Repeat business

Last week it was reported that repeat buyers are contributing to the recovery of the real estate market. Many have purchased homes during the tough times of the downturn but are now selling in improved market conditions.

By appreciating property values and low mortgage rates, this is providing homeowners the ability to relocate. And now, other homeowners who have been waiting for home prices to increase to sell are now listing their homes.

Repeat home buyers accounted for 54% of sales of existing properties in June. This is an increase from 49% since last year according to the National Association of Realtors (NAR). First-time buyers accounted for 29% of home sales, which is a decrease of three percentage points in the past year.

Typically, they account for 40% of home buyers. Tighter lending requirements and a shortage of lower priced homes are contributing to this development. As earlier reported, first-time buyers are a key component of the real estate market recovery.

Repeat buyers are strengthening their position as rising home prices are increasing household wealth enabling the purchase of larger properties or decreasing the amount of financing for comparable or smaller homes.

The S&P/Case Shiller index of home prices in 20 U.S. cities has been rising from month-to-month since February of 2012. This index was up 16.5% in May from the more than a decade low that was set in March of 2012. But it remains 24.4% below the record rate at the peak of the housing market in July of 2006.

Home-buyer confidence continues to rise prompting repeat buyers to return to the market. A survey by Fannie Mae in July revealed that 53% of respondents believe home prices will increase in the next 12 months. Buyer confidence was further supported by sustainable growth in the U.S. economy and signs of strengthening in some international markets (i.e. China’s industrial output increased more than forecasted last month and the fact that U.K. exports increased to a record level in the second quarter of this year).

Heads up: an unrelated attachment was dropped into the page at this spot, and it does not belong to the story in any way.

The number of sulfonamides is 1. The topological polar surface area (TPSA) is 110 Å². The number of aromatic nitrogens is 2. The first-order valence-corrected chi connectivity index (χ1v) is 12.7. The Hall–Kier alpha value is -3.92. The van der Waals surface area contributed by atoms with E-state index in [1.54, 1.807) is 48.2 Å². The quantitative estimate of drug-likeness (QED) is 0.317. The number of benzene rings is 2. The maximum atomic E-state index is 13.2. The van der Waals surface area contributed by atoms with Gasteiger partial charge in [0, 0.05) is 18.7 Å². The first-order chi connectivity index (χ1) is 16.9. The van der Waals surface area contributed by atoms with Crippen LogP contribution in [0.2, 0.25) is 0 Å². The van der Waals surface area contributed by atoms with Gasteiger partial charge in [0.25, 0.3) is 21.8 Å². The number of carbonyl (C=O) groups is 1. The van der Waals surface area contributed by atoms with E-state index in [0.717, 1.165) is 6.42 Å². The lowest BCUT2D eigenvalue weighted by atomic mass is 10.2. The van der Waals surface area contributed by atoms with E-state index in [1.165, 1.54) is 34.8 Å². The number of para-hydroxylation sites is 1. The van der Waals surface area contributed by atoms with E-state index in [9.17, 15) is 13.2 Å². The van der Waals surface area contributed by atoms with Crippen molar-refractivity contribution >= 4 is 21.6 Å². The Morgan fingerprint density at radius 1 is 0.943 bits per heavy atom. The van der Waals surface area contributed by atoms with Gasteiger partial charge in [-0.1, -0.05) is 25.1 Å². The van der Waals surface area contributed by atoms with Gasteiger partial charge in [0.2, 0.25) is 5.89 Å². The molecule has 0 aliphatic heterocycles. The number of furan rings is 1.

According to NAR, 81% of repeat buyers financed their home purchases in 2012 compared to 96% of first-time buyers.  This gives the repeat buyers an advantage in some home-bidding situations.

As the job market improves, it will improve the ability of first-time buyers to purchase a home.

Home prices are increasing, but not at the rate we have seen in the past year. Home prices in June increased 11.9% since last year. Prices are unchanged from the year-over-year gain recorded in May according to Corelogic. Prices in June increased by 0.6 % from May on a seasonally adjusted basis which is the smallest increase in six months according to Capital Economics.

A slowing rate in the increase of home prices is not a problem and should allay the concerns of those who worry over housing bubbles. The reasons why price gains may be more moderate. Home prices relative to wages and rents will no longer look “undervalued” as they have appeared since 2011. Increases in mortgage rates have put some buyers on a holding pattern while they reevaluate their options. Additionally, some of the causes of significant price gains are becoming less of an influence (i.e.  fewer distressed properties, fewer investors, and home inventory is starting to increase).

According to ZipRealty, the number of new home listings between mid-June and mid-July in 24 metro’s rose 14% compared with time last year. Typically, home inventory decreases in those summer months.

 

Mary Ann Clark is a Realtor with Coldwell Banker at 177 West Putnam Avenue in Greenwich. Questions or comments may be emailed to [email protected]

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